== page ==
November 1    

Today's quotation:

The greatest gift is the passion for reading.  It is cheap, it consoles, it distracts, it excites, it gives you a knowledge of the world and experience of a wide kind.  It is a moral illumination.

Elizabeth Hardwick

Today's Meditation:

Reading is such a wonderful way to expand our minds and hearts that it's somewhat amazing that so few of us make time for it regularly.  We get caught up with life, with work, with family, with everything, and we find that we don't have time to sit down for a couple of hours with a good novel or a good book about some topic that truly interests us.  The time we spend reading, though, can be some of the most valuable time of our lives-- yet while we find that it's necessary to watch certain shows every week, we don't feel the same need to read.

There are, of course, many people who read regularly.  They allow themselves to learn about new topics, experience new ideas, and follow exciting and fascinating stories.  They learn how different characters deal with life situations, and they feel sympathy for the good guys and antipathy for the bad.  They experience joy and fear and dread and relief as their characters-- fictional and real-life-- make their ways through trials and conflicts that we can only imagine.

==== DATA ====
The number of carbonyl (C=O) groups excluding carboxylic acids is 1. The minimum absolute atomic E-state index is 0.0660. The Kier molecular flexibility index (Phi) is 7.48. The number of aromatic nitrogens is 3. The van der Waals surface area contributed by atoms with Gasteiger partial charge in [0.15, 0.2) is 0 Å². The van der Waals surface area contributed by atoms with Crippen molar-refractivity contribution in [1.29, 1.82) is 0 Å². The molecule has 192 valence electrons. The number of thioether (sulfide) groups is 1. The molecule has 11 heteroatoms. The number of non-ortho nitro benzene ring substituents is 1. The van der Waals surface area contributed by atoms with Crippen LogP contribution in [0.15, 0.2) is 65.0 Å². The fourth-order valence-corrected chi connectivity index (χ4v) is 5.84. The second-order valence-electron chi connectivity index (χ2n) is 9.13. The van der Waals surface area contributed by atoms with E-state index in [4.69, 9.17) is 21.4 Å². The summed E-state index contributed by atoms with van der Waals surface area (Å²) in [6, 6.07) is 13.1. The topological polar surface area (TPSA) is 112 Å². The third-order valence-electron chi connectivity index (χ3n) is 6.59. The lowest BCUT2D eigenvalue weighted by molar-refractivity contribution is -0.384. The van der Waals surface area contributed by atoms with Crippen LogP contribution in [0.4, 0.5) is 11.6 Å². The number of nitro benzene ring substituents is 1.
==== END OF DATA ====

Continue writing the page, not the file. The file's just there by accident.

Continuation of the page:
I know that reading has enriched my life immensely, and I often wish that I had more time to read.  The benefits of reading are immense, yet I find myself often doing other things that don't have nearly as many benefits for me, simply because that's where I am in life, and this class has to be planned, and these papers or tests need to be graded.  I still fit in reading wherever I can, and I treasure the times that I'm able to spend with good books.  Not so much the time spent with bad books, of course, but I try to minimize that.

I like to read because when I do read, I understand life and living better.  Authors tend to be great observers, and what they share with us often gives us the chance to see things from the outside and understand them from an objective perspective rather than having to go through all the trials that the characters experience.  And with that understanding I can move through life more strongly and more confidently, dealing with things from a broader perspective and a deeper understanding of human nature, life, and the world I live in.

Questions to consider:

Why is it so easy for so many people to put reading so low on their list of priorities?

What are some of the benefits of reading that you've experienced?

What was the last book that you read?  What did you learn from it?

For further thought:

The art of reading is in great part that of acquiring a better understanding of life from one's encounter with it in a book

André Maurois

more thoughts and ideas on reading



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